Only at 150 pages in, and I like it already.
The first bit is about MI5 being active during the First War, but got seriously budge cut and almost got "cancelled" after the war is over.
This is something that a history book reader would like. History is not really my thing, but I like this because I got curious about how spy deal with spy.
The Cambridge Five and the investigation of university professor Kapitsa sounds interesting. And the MI5 did managed to discovered by spying activities, leaking military secret and stuff.
Not very effective as short of manpower after the world. Plus a leak in the Secret Service division under Scotland Yard.
250 pages in. This is good.
We got to know that MI5 party. And we got to know the German spy and counter-spy system.
This is good stuff.
Lovely as it is not only interesting, but informing how difficult it is, to spy on. But sometimes how easy it is at time.
So, intelligence being gathered and transmitted. Spy stuff.
300 pages in.
There are some juicy bits. The part about faking stuff by MI5 to waste enemy resources is so funny. It is also very creative.
The plan was to find a corpse and then dressed the body with the right service uniform. The funny bits include supplying the fake identity of the corpse would enlist a pretty MI5 secretary to give her swim suit photo, and a tab for a show.
I like the way how it works and how much approval it needed, include Churchill being briefed and give a go ahead with this operation.
And the decipher of war time message, is really cool stuff.
Passing the 500 pages point.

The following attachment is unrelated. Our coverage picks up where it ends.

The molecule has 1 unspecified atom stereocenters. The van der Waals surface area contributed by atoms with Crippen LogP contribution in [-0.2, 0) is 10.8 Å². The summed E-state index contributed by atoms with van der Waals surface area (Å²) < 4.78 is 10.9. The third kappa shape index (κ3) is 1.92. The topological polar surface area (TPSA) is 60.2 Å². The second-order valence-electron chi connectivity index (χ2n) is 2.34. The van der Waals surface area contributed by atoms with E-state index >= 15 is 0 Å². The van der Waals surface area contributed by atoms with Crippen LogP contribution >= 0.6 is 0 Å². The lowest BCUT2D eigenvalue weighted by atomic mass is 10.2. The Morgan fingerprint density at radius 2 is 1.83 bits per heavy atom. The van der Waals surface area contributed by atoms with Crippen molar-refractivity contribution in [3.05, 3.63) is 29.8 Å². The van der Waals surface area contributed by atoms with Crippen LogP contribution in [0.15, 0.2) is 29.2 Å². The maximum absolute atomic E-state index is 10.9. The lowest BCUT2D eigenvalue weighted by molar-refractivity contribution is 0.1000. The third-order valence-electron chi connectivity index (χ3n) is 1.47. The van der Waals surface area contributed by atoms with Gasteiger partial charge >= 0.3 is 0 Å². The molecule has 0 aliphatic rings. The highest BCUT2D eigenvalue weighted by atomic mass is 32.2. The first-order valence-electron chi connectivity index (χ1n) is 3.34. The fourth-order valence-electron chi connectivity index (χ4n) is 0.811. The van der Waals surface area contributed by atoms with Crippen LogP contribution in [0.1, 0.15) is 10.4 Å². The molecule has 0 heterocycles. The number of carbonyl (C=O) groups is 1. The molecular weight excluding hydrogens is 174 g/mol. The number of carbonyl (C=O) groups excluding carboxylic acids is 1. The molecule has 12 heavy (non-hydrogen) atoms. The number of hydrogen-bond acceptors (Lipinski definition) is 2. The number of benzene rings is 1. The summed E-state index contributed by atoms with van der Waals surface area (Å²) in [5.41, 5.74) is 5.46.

The reason that a lot of KGB operatives got away with secret document, because they were really hard to catch on the act. And the screening of workers on "Secret" documents was really good, when compare to USA one, in the writer opinion.
Well, still some of the spy do get away with passing sensitive documents to Russia in exchange for money.
One of the more interesting discussion is on spying on their own people.
Passing 600 pages
It is sad that the IRA were successful in planning bombs attacks. It is good that like all organization that run on ideology, it had many moments of ineffectiveness.
The gathering of intelligence were able to deter or make the bomb attacks less effective.
The Thatcher era
A bitch that I hate, so I run kind of fast through that part. Mistrust of intelligent agency continued with this bitch.
The Libyan terrorists were for the dictators who mainly wanted to kill dissidents. Poisoned peanuts were sent and children were harmed. Bomb were planned. Hard to understand these terrorists. Security services intelligence had been effective to reduce incidents.
Iranian embassy were under attack on 30 April 1980. The intelligent agency were there to gather information and SAS were involved in rescue mission. It was a success.
Passing the 700 pages mark.
Gordievsky, the most successful double agent for the British, was exposed. Now, this is a film I like to see.
Passed the 800 pages mark
How do someone packed the attack on Salman Rushdie, 9/11 in 2001, attack on the British subway 7/7 2005 in such a short 2 chapters?
He did. We all wondered why MI5 couldn't stop them. But the success of MI5 is being measured fairly by how many attacks didn't happen because of them.
OK. We know it is only fair. We do appreciate the work. And I still believed the British intelligent, being professional, would not use torture on people. Torture didn't work. I wouldn't say the same about the CIA, probably because we know they did.
All in all. A good read. A long read. But pretty good.
I would have read something else. But this is something that is of interest and not the "usual" areas of reading. I always think I should expend a little.
And this is it.
MI5 were being reviewed by consultant that are pretty useless when come to evaluate workers that are smart and very good at their job. For example, a tick-the-box consultant might criticize a fighter pilot gun man for lacking in marketing skill. Things that are not core to his job if he is really good at his job, like hitting 99% of his targets.
The more I think, the more I need to change the way consultancy work.